Although the effects of LVRS added to medical therapy varied widely among participants in the non-high-risk group, researchers found two characteristics that helped predict whether an individual participant would benefit from LVRS. These were whether the emphysema was concentrated in the upper lobes (areas) of the lungs and whether exercise capacity was low or high. Exercise capacity was measured as described above - after medical therapy but before surgery, for those in the LVRS group. A low exercise capacity score was less than or equal to 25 watts for females, or less than or equal to 40 watts for males; a high score was more than 25 watts for females or more than 40 watts for males. These two characteristics combined to form four groups of participants who had different risks and benefits from LVRS:
Participants with mostly upper-lobe emphysema and low exercise capacity were more likely to live longer and more likely to function better after LVRS than after medical treatment. Thirty percent of the surgical group had a 10 watt improvement in exercise capacity compared to none in those treated with medical therapy alone.
Participants with mostly upper-lobe emphysema and high exercise capacity had no difference in survival between the LVRS and Medical participants, but those in the surgical group were more likely to function better than those who received medical treatment without surgery. Fifteen percent of LVRS participants had more than a 10 watt improvement in exercise compared to three percent of Medical participants.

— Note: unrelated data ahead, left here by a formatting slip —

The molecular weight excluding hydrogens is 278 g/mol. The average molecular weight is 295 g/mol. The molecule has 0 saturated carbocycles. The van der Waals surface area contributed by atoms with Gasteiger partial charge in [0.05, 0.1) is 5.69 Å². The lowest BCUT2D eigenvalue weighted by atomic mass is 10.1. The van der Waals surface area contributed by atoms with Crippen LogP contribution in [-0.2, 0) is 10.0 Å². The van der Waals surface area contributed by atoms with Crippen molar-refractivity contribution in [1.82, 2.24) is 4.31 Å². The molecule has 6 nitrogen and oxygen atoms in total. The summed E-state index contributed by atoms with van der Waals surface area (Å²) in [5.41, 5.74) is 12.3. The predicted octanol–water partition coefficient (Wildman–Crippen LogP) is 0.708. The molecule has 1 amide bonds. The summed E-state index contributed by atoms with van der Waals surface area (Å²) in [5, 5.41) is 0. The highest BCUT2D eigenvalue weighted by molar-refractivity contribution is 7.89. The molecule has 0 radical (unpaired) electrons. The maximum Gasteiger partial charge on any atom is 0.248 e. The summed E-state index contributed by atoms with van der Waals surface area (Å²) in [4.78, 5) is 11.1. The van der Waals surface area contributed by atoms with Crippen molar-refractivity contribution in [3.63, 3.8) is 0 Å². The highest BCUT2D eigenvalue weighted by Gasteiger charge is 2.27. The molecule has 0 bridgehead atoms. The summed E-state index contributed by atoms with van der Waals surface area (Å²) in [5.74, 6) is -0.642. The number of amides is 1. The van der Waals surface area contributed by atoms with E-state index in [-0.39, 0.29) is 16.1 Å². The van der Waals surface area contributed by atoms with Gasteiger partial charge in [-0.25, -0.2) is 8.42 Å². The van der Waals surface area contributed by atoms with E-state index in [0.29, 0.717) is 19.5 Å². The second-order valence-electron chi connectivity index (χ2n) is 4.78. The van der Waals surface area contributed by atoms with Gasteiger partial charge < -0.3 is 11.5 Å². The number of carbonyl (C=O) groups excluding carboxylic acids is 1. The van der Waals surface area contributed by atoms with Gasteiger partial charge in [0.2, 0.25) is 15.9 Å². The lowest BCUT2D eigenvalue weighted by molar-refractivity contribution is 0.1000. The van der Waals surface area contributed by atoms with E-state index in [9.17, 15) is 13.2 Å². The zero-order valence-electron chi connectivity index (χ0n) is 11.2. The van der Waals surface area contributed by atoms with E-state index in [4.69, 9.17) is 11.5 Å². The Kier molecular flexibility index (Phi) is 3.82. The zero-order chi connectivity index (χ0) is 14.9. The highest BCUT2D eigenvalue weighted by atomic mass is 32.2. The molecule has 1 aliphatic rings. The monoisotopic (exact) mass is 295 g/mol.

Participants with mostly non upper-lobe emphysema and with low exercise capacity had similar survival and exercise ability after LVRS as after medical treatment, but had less shortness of breath.
Participants with mostly non upper-lobe emphysema and with high exercise capacity had poorer survival after LVRS than after medical treatment, and both LVRS and Medical participants had similar low chance of functioning better.

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eves
Member

Canada
41 Posts

Posted - Feb 13 2017 :  5:49:47 PM  Show Profile  Reply with Quote
Thanks Dave.
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Dave-OH
Administrator

USA
3874 Posts

Posted - Feb 13 2017 :  8:07:14 PM  Show Profile  Reply with Quote
Your objection to the staging is that it prevents you from getting the surgery you think will help, not the general principal of setting standards for the level of the disease. I would think it is the same in Canada as the US, that government and private insurance will not pay for this surgery unless the clinical guidelines are met.

In addition, not doctor will perform this operation or the valve procedure unless the patient meets the clinical standards. You must be tobacco free for a period of time, I believe 1 year, and must participate and complete pulmonary rehab. Here is the criteria one center uses.

http://www.emblemhealth.com/~/media/Files/PDF/_med_guidelines/MG_LVRS_b.pdf

And here is one of the major insurance companies criteria.

http://www.aetna.com/cpb/medical/data/100_199/0160.html




Dave, Forum Administrator
COPD Support, Inc. http://www.copd-support.com/
Your source for peer support and COPD Info

Chat room http://chat.copd-support.com
Mobile chat room for pads and phone Chat room http://chat.copd-support.com/m

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eves
Member

Canada
41 Posts

Posted - Feb 13 2017 :  8:52:57 PM  Show Profile  Reply with Quote
Thanks Dave. Very informative. Thank you for all your help.